‘We’re not doing it for tourists’: Ron DeSantis defends against claims of slow vaccine rollout
Ron DeSantis wants to make serological testing available for anyone who wants it. Image via AP.

Ron DeSantis, Mark Rosenberg, Carlos Gimenez
State and federal records make Florida look like it's behind schedule, the Gov. said.

Tourists are not receiving COVID-19 vaccines in Florida, Gov. Ron DeSantis said as he pushed back on questions surrounding the pace of the state’s rollout.

The U.S. Centers for Disease Control and Prevention’s website shows suppliers have distributed 1.7 million vaccines to Florida, but only 633,440 people have received their first shot as of Monday afternoon. That’s higher than state records, which showed 587,956 people vaccinated, including 39,988 who have received their booster, as of early Monday morning.

Recent reports suggest non-Floridians, and even non-Americans, are traveling to the Sunshine State to get a shot. TV cameras on Wednesday showed a car with a Connecticut license plate in line for a shot at a drive-thru site, which elicited complaints from one person on-site who lamented non-Floridians receiving the vaccine before their parents.

Florida’s not vaccinating tourists, DeSantis told reporters in The Villages on Tuesday. Some snowbirds live in Florida on a part-time basis and will be in the state for the next several months, meaning they should be vaccinated.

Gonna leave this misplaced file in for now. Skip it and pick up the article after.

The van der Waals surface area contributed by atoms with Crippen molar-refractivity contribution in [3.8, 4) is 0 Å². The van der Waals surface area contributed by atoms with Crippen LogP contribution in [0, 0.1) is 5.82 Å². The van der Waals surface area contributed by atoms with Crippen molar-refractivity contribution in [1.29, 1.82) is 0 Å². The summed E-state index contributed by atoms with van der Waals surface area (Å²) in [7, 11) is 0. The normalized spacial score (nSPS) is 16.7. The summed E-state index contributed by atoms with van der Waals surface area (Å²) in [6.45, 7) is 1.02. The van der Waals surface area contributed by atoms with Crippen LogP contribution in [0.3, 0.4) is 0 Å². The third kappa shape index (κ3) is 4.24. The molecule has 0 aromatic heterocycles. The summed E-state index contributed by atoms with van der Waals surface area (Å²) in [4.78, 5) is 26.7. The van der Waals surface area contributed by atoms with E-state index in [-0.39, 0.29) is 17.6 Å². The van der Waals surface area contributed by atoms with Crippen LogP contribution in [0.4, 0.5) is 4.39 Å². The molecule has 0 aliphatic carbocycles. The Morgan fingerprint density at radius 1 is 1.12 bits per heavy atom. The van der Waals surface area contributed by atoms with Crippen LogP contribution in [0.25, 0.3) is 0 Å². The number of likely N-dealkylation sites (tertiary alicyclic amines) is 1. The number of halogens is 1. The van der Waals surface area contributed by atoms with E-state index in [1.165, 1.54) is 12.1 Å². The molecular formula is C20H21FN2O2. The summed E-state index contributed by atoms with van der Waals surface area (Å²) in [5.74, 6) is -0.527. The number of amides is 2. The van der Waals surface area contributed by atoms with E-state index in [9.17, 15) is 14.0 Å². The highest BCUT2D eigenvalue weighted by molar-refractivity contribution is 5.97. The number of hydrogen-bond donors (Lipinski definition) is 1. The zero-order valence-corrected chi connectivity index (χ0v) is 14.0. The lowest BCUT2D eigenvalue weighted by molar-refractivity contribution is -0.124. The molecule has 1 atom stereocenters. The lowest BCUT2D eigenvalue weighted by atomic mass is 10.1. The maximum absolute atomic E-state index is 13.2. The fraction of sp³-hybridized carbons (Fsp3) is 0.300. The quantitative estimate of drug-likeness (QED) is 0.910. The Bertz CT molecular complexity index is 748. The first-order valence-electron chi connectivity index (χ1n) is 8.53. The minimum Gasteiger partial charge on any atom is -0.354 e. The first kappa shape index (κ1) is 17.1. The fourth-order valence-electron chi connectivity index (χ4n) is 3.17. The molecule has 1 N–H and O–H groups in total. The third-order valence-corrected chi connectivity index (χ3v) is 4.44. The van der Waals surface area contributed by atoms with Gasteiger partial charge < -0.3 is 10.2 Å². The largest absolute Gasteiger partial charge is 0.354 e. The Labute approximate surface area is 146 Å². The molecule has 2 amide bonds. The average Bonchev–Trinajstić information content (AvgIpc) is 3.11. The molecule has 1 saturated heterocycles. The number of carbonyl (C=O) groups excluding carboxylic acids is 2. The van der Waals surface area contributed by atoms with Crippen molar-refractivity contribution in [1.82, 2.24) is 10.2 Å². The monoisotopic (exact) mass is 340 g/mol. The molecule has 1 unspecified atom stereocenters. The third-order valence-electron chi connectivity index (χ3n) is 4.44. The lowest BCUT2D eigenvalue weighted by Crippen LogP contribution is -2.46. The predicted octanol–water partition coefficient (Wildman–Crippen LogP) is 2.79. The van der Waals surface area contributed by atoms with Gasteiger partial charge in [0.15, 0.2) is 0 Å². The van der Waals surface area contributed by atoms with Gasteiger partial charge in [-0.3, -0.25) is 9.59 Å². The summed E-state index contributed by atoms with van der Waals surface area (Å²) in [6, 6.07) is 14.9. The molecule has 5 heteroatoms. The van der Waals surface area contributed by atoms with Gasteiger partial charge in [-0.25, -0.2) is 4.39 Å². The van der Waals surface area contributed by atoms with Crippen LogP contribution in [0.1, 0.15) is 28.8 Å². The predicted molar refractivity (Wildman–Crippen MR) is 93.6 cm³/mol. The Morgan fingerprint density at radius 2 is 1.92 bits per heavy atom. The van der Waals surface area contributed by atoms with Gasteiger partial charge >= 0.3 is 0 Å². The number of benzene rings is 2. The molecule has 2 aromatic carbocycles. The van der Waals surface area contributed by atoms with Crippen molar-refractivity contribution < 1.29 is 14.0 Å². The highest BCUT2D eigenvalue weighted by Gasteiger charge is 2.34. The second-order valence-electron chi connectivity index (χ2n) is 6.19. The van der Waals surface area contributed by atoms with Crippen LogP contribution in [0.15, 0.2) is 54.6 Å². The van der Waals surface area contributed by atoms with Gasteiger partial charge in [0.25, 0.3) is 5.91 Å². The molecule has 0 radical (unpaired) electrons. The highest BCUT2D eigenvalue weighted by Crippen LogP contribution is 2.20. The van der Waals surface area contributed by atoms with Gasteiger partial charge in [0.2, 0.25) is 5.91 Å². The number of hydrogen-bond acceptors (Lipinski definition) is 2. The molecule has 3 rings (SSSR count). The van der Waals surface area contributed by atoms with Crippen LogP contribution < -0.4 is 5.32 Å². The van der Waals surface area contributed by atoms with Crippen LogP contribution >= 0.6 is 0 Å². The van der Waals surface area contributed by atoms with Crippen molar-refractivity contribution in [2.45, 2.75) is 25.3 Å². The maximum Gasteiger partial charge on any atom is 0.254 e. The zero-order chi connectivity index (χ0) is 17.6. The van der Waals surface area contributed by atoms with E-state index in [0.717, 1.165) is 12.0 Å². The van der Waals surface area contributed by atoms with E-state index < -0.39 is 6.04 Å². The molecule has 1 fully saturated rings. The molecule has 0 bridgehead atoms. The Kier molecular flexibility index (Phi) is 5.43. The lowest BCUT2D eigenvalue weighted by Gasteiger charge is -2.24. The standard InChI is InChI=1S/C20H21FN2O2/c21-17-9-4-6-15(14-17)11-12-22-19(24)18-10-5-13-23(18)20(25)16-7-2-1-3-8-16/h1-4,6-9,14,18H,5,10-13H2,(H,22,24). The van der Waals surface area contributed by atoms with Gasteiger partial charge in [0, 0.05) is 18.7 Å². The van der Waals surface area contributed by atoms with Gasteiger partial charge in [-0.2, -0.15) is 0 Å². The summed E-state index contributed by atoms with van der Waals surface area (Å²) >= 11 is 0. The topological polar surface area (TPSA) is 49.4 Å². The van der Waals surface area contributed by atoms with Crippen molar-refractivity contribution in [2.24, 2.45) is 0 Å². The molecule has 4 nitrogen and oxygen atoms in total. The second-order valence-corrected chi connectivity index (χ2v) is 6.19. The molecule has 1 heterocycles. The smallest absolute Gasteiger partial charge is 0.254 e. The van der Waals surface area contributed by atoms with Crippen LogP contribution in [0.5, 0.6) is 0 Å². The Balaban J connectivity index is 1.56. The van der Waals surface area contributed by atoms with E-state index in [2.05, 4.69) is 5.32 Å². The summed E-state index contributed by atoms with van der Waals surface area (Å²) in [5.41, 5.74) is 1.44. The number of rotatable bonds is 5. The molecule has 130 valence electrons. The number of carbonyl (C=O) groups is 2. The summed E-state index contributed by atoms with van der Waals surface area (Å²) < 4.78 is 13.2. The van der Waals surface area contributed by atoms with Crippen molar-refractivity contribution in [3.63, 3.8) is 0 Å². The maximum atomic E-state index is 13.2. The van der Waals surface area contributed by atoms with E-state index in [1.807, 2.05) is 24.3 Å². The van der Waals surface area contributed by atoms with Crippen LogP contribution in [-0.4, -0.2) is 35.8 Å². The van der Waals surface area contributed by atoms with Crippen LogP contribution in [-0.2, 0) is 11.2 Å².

Seniors from all over the world are traveling to Florida “because people actually see shots going in arms,” the Governor acknowledged. But people who don’t live in the state at least part-time are being turned away.

“We’re not doing it for tourists. We’re not doing it for interlopers,” DeSantis said.

State and federal reporting does not accurately reflect how quickly Florida is administering shots to the population, he added. The CDC’s count of 1.7 million distributed vaccines includes both first and second doses.

Regardless, not all vaccines that have been distributed have arrived. Neither do officials report every shot as they’re administered, making the state look like it’s fallen behind schedule.

DeSantis pointed to the number of people coming to Florida for a shot as evidence that the state is vaccinating people at a quick clip.

“If we weren’t getting the shots in the arms, people wouldn’t be trying to come to Florida,” he said. “That’s just the bottom line.”

Renzo Downey

Renzo Downey covers state government for Florida Politics. After graduating from Northwestern University in 2019, Renzo began his reporting career in the Lone Star State, covering state government for the Austin American-Statesman. Shoot Renzo an email at [email protected] and follow him on Twitter @RenzoDowney.


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